By Carol A. Clark
New Mexico House District 43 Rep. Jim Hall is sending the letter below to all members of the New Mexico Congressional Delegation today voicing his opposition to the New Mexico Department of Transportation’s apparent attempt to block artwork depicting crosses slated to adorn two new bridges on N.M. 4 in Jemez Springs.
Hall expressed dismay that NMDOT would take such action, calling it “incredible.”
Jemez Springs Mayor Edmond Temple told the Los Alamos Daily Post last night that since he has notified various state officials, including Hall, and the story came out yesterday in the media, NMDOT is now saying that it is the maintenance of the artwork and not the crosses in that artwork that it opposes.
Temple said NMDOT has known about the artwork for nearly two years and has never mentioned a “maintenance” issue.
NMDOT’s Bill Hutchinson informed Temple of NMDOT’s opposition to the “crosses” but nothing was said about the “maintenance” issue until late yesterday afternoon, Temple said.
“Does the right hand not know what the left hand is doing over there?” Temple said last night.
Letter to New Mexico Congressional Delegation by Rep. Jim Hall:
I am concerned by an apparent attempt by Federal Highway Administration (FHWA) officials to alter juried artwork by a local Jemez Springs artist based on a misguided belief that some portion of the artwork represents a “religious message.”
According to a message received by Edmond Temple, Mayor of Jemez Springs, he has been ordered to remove crosses from panels that are intended to be placed on two new bridges in the village.
According to Mayor Temple, the juried art contest resulted in eight 28-inch by 14-foot panels that will be placed on two new bridges about to be built in Jemez Springs.
The panels show historical cultural content in bas relief. I have not seen the panels, but am told that they include crosses on some buildings that reflect the history of the Jemez Springs area (e.g., the representation of the ruined mission at the New Mexico state park–100 feet away.)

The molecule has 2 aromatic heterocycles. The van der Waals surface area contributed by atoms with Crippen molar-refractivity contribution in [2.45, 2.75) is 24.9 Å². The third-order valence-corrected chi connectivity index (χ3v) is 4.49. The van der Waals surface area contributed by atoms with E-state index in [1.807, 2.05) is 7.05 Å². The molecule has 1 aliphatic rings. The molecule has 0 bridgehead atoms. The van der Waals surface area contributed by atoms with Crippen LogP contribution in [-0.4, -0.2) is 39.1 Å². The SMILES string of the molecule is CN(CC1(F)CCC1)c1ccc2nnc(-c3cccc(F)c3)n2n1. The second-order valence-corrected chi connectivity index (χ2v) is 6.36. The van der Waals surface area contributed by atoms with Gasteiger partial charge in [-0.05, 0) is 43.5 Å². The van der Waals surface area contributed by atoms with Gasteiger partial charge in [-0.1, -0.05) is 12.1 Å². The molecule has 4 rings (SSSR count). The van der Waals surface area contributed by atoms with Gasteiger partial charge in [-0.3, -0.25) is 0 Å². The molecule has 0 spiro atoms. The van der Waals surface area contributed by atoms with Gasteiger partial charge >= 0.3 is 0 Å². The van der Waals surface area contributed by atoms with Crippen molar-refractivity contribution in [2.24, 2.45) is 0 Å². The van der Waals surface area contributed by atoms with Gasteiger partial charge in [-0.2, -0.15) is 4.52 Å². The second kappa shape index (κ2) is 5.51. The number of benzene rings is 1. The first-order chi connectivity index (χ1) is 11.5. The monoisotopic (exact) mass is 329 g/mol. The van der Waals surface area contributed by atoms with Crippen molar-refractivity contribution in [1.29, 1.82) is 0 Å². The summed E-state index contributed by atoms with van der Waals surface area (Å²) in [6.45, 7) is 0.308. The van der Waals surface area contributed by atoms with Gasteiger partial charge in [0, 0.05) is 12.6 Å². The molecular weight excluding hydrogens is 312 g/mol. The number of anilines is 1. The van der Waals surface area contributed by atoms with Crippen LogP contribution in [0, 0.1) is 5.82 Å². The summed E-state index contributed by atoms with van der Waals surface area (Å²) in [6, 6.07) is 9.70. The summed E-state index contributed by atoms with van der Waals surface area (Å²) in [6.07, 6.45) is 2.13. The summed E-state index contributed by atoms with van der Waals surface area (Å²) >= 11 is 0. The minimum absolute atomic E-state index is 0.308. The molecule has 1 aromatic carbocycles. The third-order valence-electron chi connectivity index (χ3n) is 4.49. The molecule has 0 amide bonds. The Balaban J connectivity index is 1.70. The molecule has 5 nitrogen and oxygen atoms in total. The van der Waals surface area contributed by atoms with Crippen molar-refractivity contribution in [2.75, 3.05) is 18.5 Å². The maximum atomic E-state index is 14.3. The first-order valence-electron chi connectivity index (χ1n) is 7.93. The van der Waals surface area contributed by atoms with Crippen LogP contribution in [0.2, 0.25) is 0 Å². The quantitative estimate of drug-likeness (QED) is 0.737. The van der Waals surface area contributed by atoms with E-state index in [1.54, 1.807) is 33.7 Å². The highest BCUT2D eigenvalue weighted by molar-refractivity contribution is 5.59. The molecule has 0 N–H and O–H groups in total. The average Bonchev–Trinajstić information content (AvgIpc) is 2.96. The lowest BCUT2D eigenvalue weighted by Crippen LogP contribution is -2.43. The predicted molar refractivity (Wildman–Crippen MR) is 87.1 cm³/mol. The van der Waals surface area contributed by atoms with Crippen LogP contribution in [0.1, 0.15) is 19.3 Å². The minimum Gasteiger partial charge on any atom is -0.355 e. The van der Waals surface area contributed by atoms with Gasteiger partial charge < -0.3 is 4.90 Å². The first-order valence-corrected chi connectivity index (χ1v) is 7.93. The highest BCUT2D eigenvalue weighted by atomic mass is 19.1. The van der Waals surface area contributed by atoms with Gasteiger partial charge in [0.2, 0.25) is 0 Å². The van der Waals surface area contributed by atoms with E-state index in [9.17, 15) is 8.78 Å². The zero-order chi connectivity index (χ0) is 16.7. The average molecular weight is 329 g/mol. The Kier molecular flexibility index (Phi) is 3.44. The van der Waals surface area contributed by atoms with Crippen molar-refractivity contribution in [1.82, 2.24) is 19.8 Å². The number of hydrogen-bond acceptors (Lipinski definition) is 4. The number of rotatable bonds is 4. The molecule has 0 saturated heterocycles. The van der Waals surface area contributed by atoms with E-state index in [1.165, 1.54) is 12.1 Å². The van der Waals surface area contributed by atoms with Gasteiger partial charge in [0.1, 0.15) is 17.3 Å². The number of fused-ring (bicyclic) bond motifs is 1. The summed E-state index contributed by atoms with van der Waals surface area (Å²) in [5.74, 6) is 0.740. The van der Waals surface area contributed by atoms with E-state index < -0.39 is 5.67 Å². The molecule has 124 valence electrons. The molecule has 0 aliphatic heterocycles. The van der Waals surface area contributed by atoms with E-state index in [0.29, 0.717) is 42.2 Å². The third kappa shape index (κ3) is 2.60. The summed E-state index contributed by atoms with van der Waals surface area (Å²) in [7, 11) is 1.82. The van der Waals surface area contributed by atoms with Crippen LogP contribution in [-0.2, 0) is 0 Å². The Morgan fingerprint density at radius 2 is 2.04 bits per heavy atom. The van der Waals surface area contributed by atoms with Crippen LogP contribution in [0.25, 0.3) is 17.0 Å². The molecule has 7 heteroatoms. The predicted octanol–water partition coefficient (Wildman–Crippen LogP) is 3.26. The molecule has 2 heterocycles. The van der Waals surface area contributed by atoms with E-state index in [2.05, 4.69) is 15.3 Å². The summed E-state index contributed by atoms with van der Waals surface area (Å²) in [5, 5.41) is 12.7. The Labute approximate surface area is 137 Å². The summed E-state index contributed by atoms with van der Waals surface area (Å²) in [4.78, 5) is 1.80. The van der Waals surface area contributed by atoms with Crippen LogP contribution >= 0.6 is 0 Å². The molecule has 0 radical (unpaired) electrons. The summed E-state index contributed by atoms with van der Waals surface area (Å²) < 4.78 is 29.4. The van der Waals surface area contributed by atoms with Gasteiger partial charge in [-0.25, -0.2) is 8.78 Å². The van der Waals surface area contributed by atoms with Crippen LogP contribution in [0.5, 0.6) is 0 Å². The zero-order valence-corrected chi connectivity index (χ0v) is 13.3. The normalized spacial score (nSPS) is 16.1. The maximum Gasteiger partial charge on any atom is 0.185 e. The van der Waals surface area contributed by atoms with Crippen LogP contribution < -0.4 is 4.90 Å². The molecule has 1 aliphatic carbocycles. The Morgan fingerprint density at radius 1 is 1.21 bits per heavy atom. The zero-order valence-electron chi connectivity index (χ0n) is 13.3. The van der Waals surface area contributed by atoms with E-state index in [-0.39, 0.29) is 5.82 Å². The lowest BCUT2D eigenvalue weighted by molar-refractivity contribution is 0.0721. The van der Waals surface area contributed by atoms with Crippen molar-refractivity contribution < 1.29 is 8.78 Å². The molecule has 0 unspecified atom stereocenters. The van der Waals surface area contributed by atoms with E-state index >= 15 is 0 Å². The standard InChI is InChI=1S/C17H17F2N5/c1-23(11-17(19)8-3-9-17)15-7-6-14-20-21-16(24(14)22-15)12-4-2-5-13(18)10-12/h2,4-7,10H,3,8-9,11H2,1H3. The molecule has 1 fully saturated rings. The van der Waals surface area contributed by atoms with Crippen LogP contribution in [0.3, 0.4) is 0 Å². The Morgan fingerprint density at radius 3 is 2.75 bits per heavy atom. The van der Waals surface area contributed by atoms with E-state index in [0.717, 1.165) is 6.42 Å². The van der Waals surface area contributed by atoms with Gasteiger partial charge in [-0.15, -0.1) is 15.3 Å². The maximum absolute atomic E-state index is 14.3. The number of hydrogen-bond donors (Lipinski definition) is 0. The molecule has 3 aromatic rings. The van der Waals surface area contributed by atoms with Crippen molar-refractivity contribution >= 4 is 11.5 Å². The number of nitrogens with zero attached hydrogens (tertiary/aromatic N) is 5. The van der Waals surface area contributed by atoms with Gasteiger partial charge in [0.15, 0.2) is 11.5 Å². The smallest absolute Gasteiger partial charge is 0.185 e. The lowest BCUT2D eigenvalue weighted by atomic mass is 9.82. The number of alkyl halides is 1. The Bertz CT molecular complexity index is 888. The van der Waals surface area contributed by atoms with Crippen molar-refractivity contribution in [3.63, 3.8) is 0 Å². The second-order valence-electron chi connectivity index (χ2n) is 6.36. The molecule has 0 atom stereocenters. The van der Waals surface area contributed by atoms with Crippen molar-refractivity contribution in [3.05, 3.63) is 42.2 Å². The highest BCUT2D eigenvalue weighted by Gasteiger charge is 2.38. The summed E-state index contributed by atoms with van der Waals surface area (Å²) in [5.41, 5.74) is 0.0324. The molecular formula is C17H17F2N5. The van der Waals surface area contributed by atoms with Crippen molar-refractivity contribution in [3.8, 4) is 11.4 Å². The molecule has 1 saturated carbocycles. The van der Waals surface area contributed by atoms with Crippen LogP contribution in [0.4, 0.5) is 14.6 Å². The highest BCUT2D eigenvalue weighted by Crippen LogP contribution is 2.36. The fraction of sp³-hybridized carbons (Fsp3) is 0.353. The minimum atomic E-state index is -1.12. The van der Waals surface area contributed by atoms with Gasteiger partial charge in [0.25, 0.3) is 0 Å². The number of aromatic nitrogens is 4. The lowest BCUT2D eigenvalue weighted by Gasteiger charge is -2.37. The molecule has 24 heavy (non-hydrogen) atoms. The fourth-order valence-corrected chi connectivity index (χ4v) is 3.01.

The Mayor’s email then states he was informed by State Department of Transportation (NMDOT) officials that the FHWA said the crosses had to be removed from the artwork before the panels could be placed on the bridges.
A later email from a NMDOT official states “You’ll find no disagreement from me on your position. I have tried in vain to argue much the same, although with less eloquence. FHWA wants to avoid controversy and feels that we are inviting it in this instance.”
If this is true, I find it outrageous. To anyone familiar with the history of Northern New Mexico, this artwork cannot be construed as an attempt to foist a religious message on the public.
Rather it recognizes the historic and cultural role of Catholic missions and churches in Northern New Mexico.
These institutions were, and often still are, a central part of Northern New Mexico communities and traditions.
Bureaucrats in the FHWA need to be informed of this distinction and be made aware of the insult this decision represents to all who value the history and traditions of Northern New Mexico, whatever one’s religious affiliation.
Please make every effort to research this reported decision, and, if true, reverse it as soon as possible.
Thank you for your attention to this matter.
James (Jim) W. Hall
District 43 State Representative
Los Alamos, Sandoval, and Santa Fe